Objective: To quantify the translation and angular rotation of the distal sesamoid bone (DSB) using computed tomography (CT) and medical modeling software.
Sample: 30 thoracic limbs from equine cadavers.
Procedures: Partial (n = 12), full (8), and matched full and subsequently transected (10) thoracic limbs were collected. Bone volume CT images were acquired in three positions: extension (200° metacarpophalangeal angle), neutral (180°), and maximal flexion (110°). Mean translation and angular rotation of each DSB were recorded. Differences were determined with two-way ANOVA and post hoc Tukey's tests for pairwise comparisons; P value was set at < 0.05.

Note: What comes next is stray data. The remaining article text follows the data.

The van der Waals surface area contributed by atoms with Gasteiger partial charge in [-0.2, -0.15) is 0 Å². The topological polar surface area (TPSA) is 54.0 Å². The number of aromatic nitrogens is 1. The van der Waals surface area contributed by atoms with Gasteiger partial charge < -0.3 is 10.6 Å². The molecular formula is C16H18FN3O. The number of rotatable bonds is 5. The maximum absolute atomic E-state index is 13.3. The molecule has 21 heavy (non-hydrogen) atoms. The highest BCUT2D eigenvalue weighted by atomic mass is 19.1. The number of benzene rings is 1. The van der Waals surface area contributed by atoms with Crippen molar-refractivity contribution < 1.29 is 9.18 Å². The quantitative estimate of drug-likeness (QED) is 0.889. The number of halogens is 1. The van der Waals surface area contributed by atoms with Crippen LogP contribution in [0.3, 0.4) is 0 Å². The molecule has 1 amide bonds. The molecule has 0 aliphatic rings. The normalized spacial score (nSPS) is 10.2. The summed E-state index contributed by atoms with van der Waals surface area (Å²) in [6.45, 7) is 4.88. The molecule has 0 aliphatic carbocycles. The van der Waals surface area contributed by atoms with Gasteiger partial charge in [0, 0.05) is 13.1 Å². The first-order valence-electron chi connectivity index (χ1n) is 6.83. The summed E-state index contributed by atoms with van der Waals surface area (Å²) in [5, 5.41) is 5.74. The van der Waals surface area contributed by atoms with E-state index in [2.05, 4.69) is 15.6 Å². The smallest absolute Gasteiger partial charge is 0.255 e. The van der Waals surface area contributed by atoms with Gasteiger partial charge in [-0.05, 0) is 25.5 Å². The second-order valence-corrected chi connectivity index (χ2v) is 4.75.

Results: Dorsal translation was significant during extension (1.4 ± 0.4 mm full limbs and 1.3 ± 0.2 mm partial limbs, P < 0.001). Distal translation was significant during extension (1.9 ± 0.4 mm full and 1.1 ± 0.4 mm partial) and flexion (5.4 ± 0.7 mm full and 6.22 ± 0.6 mm partial, P < 0.001). Rotation was significant (P < 0.001) about the mediolateral axis during extension (17.1° ± 1.4°) and flexion (2.6° ± 1.3°). Translation and rotation of the DSB were significantly different (P < 0.001) between full and partial limbs.
Clinical relevance: This study provides the first quantification of translation and angular rotation of the DSB within the equine hoof. Partial limbs had significantly reduced movement compared to full limbs, suggesting that transection of flexor tendons alters distal thoracic limb kinematics. Further studies are required to determine if pathologic changes in the podotrochlear apparatus have an impact in clinical lameness outcomes.